from a trouser pocket.
Now there ring
out three shots in quick succession. Even from a child they cannot
miss their mark from that almost point-blank range. Two bullets enter
one after another the right side of the chest of the frail man on
his last walk. The third goes into the right side of the Mahatma''s
abdomen. Bapu''s uplifted foot falters as the first bullet strikes.
As the second and the third hit, he sinks gently to the floor, breathing
out his last two words, holy in thankfulness or supplication, Hey
Ram!. His voice will speak no more.
sunset on the sky witnesses the green smooth lawn around the crumpled
victim staining red from the his precious life-blood. Within minutes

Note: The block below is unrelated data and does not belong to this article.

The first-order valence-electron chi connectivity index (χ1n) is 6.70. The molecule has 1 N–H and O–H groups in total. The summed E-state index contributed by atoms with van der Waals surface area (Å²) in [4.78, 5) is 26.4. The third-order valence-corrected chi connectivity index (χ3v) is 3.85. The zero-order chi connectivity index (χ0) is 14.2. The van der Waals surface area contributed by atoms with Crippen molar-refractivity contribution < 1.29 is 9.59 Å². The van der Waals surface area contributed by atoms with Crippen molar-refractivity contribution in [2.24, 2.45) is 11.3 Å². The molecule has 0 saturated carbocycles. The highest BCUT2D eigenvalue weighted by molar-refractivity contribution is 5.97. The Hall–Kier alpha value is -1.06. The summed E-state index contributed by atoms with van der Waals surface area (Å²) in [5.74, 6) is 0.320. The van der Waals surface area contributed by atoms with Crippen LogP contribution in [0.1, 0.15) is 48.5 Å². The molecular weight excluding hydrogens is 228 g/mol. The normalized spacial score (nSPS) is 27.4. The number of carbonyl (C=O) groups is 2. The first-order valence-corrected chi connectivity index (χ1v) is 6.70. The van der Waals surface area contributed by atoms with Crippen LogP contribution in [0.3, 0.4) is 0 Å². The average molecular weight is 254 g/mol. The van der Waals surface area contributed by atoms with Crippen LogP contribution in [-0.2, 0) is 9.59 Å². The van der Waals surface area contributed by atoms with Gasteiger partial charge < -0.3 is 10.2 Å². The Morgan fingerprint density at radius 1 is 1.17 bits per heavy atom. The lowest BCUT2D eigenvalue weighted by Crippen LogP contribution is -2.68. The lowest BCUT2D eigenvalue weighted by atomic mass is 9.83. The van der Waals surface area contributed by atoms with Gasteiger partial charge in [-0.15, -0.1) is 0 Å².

Bapu will be dead.
An epoch has ended.
That was the last day of a great life.
By a remarkable
coincidence the final namaskar and the deed of deliverance from earth
offered to the Mahatma came from the hands of a ''Ram''. Nathuram Godse
was his name.
by Louis Fisher
4:30p.m., Abha brought in the last meal he was ever to eat; it consisted
of goat''s milk, cooked vegetables, oranges, and a concoction of ginger,
sour lemons, and strained butter with the juice of aloe. Sitting on
the floor of his room in the rear of Birla House in New Delhi, Gandhi
ate, and talked with Sardar Vallabhbhai Patel, Deputy Prime Minister
of the new government of independent India. Maniben, Patel''s daughter
and secretary, was also present. The conversation was important. There
had been rumors of differences between Patel and Prime Minister Jawaharal
Nehru. This problem like so many others, had been dropped in Mahatma''s